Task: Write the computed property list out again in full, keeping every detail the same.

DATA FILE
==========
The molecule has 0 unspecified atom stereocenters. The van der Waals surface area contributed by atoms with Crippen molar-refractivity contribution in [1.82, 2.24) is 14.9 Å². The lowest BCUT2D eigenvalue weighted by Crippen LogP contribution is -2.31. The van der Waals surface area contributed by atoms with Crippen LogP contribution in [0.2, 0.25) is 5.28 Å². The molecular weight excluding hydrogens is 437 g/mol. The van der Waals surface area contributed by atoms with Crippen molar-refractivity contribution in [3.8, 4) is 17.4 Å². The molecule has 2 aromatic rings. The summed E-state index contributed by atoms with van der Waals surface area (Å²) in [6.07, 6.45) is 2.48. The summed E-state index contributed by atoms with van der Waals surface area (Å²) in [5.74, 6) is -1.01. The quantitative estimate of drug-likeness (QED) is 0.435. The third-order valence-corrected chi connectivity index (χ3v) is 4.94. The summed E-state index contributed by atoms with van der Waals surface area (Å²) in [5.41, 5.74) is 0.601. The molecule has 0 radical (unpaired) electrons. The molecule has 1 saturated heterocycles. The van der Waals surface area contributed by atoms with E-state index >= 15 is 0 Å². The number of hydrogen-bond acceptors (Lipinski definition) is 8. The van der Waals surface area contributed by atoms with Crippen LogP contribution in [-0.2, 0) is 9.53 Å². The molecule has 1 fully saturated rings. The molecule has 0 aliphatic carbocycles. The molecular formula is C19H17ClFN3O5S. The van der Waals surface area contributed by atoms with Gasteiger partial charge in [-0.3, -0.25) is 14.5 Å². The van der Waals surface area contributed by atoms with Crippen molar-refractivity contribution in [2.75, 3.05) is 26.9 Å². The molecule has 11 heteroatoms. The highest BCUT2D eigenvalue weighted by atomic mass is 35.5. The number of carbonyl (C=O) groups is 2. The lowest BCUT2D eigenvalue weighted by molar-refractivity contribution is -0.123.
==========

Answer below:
The molecule has 0 unspecified atom stereocenters. The van der Waals surface area contributed by atoms with Crippen molar-refractivity contribution in [1.82, 2.24) is 14.9 Å². The lowest BCUT2D eigenvalue weighted by Crippen LogP contribution is -2.31. The van der Waals surface area contributed by atoms with Crippen LogP contribution in [0.2, 0.25) is 5.28 Å². The molecular weight excluding hydrogens is 437 g/mol. The van der Waals surface area contributed by atoms with Crippen molar-refractivity contribution in [3.8, 4) is 17.4 Å². The molecule has 2 aromatic rings. The summed E-state index contributed by atoms with van der Waals surface area (Å²) in [6.07, 6.45) is 2.48. The summed E-state index contributed by atoms with van der Waals surface area (Å²) in [5.74, 6) is -1.01. The quantitative estimate of drug-likeness (QED) is 0.435. The third-order valence-corrected chi connectivity index (χ3v) is 4.94. The summed E-state index contributed by atoms with van der Waals surface area (Å²) in [5.41, 5.74) is 0.601. The molecule has 0 radical (unpaired) electrons. The molecule has 1 saturated heterocycles. The van der Waals surface area contributed by atoms with E-state index >= 15 is 0 Å². The number of hydrogen-bond acceptors (Lipinski definition) is 8. The van der Waals surface area contributed by atoms with Crippen LogP contribution in [-0.2, 0) is 9.53 Å². The molecule has 1 fully saturated rings. The molecule has 0 aliphatic carbocycles. The molecular formula is C19H17ClFN3O5S. The van der Waals surface area contributed by atoms with Gasteiger partial charge in [-0.3, -0.25) is 14.5 Å². The van der Waals surface area contributed by atoms with Crippen molar-refractivity contribution in [2.75, 3.05) is 26.9 Å². The molecule has 11 heteroatoms. The highest BCUT2D eigenvalue weighted by atomic mass is 35.5. The number of carbonyl (C=O) groups is 2. The lowest BCUT2D eigenvalue weighted by molar-refractivity contribution is -0.123.